Mental Health and Criminal Law

by | Nov 19, 2018 | Mental Health

The Canadian Mental Health Association estimates that in a given year, 1 in 5 people in Canada will personally experience a mental health illness. From bipolar disorder to schizophrenia to depression or anxiety, the discussion surrounding mental health is becoming more prevalent, especially with targeted campaigns that try to deal with the stigma of mental health. At the same time, many individuals who come into contact with the criminal justice system are affected by mental health issues or illnesses.

How your mental illness affects you and how it may relate to your involvement in the criminal justice system is very fact dependent. Perhaps, a person is not criminally responsible for their actions based on their mental illness or disorder. Or perhaps, a person was criminally responsible but given their mental illness, their moral culpability is lessened and they wish the Court to understand and appreciate those personal characteristics. It is important to find a lawyer who is familiar with the different avenues that may be pursued while being sensitive to your mental health issues or illnesses. It is important to find someone who understands those avenues and the potential consequences of pursuing them.

In Ottawa, the courthouse has a mental health court with an assigned prosecutor and other mental health participants. Participating in such a court may open up connections to mental health services that a client was not aware of and may go down the path to resolving the matter in manner that is favourable to the individual and sensitive to that person’s mental illness.

On the other side, a client may wish to pursue a not criminally responsible defence, which requires reviewing the evidence to determine the viability of that defence, assessments with forensic psychiatrists and presenting a case to the court. If a court finds a person not criminally responsible (NCR), the person is then directed to the Review Board. The question for the Review Board is whether the individual poses a significant threat to the safety of the public. The Board may absolutely discharge the individual where they do not pose a significant threat. If the Board finds the individual does pose a significant threat, the Board may impose a detention order (in a psychiatric hospital) or a conditional discharge. An individual goes before the Board annually at a minimum until they are absolutely discharged.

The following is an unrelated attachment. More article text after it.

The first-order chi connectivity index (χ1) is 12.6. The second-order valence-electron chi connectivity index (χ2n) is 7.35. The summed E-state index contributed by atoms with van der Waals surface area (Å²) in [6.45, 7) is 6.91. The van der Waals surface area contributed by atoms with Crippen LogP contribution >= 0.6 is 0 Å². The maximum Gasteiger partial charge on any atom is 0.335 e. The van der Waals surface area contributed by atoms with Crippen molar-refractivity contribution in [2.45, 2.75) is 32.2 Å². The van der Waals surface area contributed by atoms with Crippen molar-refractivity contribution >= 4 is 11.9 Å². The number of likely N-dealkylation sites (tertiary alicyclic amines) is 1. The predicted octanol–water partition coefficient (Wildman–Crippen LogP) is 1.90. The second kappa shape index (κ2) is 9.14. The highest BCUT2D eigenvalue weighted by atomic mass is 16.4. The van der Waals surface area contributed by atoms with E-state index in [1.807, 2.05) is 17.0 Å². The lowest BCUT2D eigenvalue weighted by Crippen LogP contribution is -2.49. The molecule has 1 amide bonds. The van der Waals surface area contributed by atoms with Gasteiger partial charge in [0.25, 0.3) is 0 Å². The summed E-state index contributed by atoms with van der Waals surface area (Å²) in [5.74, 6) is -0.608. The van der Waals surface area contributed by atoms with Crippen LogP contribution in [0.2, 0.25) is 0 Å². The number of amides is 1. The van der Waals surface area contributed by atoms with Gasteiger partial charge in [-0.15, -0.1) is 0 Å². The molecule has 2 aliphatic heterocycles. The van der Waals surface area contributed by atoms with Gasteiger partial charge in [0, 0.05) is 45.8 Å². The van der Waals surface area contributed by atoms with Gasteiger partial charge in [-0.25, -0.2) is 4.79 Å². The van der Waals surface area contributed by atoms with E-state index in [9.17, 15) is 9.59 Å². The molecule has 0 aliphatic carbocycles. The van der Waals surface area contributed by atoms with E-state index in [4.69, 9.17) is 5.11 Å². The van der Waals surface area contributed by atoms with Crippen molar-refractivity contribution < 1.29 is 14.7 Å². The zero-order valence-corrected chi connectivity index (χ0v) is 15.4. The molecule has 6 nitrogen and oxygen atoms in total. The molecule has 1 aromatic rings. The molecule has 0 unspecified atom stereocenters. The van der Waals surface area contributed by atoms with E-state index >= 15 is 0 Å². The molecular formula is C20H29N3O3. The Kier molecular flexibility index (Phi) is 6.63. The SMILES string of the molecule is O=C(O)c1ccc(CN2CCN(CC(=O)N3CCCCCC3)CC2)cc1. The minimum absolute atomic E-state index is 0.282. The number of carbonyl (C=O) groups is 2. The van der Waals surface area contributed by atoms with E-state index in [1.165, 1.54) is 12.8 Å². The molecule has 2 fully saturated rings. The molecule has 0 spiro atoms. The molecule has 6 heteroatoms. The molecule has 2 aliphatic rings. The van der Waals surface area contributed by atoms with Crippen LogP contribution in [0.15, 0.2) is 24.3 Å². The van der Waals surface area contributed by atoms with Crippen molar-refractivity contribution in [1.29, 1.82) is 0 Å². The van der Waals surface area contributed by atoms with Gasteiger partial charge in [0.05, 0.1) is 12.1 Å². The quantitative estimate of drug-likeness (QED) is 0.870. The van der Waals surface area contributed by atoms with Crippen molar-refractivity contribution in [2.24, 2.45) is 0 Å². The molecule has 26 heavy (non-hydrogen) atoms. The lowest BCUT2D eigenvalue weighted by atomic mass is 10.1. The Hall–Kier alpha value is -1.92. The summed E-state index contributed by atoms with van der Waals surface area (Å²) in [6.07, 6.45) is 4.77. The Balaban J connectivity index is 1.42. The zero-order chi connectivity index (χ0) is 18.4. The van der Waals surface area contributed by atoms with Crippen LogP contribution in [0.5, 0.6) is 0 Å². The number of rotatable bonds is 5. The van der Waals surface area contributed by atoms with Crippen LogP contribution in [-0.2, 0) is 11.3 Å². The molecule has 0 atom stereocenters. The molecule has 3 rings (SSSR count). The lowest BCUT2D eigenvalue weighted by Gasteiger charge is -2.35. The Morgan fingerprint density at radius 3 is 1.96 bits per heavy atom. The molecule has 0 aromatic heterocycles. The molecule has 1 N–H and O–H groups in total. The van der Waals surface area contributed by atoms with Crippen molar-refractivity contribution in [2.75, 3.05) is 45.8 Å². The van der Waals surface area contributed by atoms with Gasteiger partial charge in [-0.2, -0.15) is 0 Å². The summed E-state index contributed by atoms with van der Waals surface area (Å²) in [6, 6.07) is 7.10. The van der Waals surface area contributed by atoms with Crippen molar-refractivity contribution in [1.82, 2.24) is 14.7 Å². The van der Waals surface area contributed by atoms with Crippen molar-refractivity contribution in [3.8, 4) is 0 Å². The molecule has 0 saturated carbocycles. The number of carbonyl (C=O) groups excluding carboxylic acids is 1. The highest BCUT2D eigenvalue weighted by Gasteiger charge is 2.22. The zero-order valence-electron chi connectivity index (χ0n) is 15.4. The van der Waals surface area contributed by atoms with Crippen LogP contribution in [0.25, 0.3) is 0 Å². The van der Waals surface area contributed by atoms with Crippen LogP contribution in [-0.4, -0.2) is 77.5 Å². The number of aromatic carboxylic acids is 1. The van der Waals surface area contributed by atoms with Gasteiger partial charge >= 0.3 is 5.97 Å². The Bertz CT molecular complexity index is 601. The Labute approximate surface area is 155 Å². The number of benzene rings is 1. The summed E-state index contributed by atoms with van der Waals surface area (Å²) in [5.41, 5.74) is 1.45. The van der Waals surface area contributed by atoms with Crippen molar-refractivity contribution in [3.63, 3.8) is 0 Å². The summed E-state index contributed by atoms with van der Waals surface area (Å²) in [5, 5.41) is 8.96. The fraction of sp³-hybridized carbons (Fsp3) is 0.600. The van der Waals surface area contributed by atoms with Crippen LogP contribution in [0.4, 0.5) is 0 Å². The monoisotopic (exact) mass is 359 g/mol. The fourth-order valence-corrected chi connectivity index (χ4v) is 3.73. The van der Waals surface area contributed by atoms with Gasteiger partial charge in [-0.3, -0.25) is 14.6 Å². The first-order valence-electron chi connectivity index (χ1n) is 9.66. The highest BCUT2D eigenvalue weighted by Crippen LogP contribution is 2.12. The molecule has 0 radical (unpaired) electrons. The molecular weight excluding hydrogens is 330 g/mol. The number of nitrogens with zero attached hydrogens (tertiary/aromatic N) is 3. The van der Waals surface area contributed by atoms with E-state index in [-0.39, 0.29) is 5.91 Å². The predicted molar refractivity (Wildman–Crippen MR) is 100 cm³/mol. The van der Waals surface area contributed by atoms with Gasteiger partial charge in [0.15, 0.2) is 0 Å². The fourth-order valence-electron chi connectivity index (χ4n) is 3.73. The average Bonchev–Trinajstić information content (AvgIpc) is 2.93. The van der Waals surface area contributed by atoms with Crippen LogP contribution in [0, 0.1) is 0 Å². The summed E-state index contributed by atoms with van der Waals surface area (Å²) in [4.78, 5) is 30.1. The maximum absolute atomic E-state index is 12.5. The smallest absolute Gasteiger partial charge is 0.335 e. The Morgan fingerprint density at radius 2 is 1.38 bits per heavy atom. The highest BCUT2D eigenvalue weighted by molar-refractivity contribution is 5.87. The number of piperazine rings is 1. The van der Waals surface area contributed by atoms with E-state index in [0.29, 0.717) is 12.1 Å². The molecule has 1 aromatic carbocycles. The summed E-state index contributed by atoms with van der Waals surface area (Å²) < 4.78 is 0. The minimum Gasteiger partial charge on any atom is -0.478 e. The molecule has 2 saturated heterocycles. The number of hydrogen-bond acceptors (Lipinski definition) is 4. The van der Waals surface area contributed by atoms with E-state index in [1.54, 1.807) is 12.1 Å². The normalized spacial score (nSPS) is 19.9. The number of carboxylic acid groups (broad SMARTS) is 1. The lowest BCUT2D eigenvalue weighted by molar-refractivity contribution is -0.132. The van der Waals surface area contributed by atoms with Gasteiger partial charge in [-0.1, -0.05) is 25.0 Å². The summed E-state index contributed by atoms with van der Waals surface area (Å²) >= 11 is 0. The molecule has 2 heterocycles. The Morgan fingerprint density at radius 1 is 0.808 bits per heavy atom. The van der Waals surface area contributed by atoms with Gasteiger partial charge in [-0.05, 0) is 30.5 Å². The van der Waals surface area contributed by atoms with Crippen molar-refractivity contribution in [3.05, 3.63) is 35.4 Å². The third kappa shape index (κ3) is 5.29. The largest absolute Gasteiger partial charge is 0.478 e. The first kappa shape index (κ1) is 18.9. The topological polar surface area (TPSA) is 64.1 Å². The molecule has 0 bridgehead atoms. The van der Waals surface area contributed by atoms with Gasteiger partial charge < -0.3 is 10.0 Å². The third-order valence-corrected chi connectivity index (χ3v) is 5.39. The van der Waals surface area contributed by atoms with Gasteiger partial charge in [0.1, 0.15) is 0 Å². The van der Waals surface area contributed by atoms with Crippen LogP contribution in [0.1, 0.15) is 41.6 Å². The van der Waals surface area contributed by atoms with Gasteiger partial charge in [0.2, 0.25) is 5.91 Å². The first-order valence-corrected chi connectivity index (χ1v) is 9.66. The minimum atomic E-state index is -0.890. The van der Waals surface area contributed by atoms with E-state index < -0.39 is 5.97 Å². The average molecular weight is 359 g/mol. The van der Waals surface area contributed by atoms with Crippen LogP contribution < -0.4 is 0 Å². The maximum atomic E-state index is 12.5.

While some in society may view an NCR defence as a “get out of a jail free” card, as the individual does not go to jail or serve a sentence, the reality is that being found NCR can have many consequences, including restrictions on an individual’s liberties for years and in some cases, decades. Whether an NCR defence is an available defence and something that should be pursued is something that should be discussed with a lawyer who understands these types of defences and their consequences.

Michelle O’Doherty and others at Bayne Sellar Ertel Carter have experience with assisting clients with various mental health issues and illnesses. Ms. O’Doherty has also represented clients who have been found NCR and have represented them at the Review Board. Your mental health issues or illnesses do not define you as a person but are a part of your personal circumstances and you should have a lawyer who is sensitive to these matters and can assist you in navigating through the criminal justice system.


FindLaw Network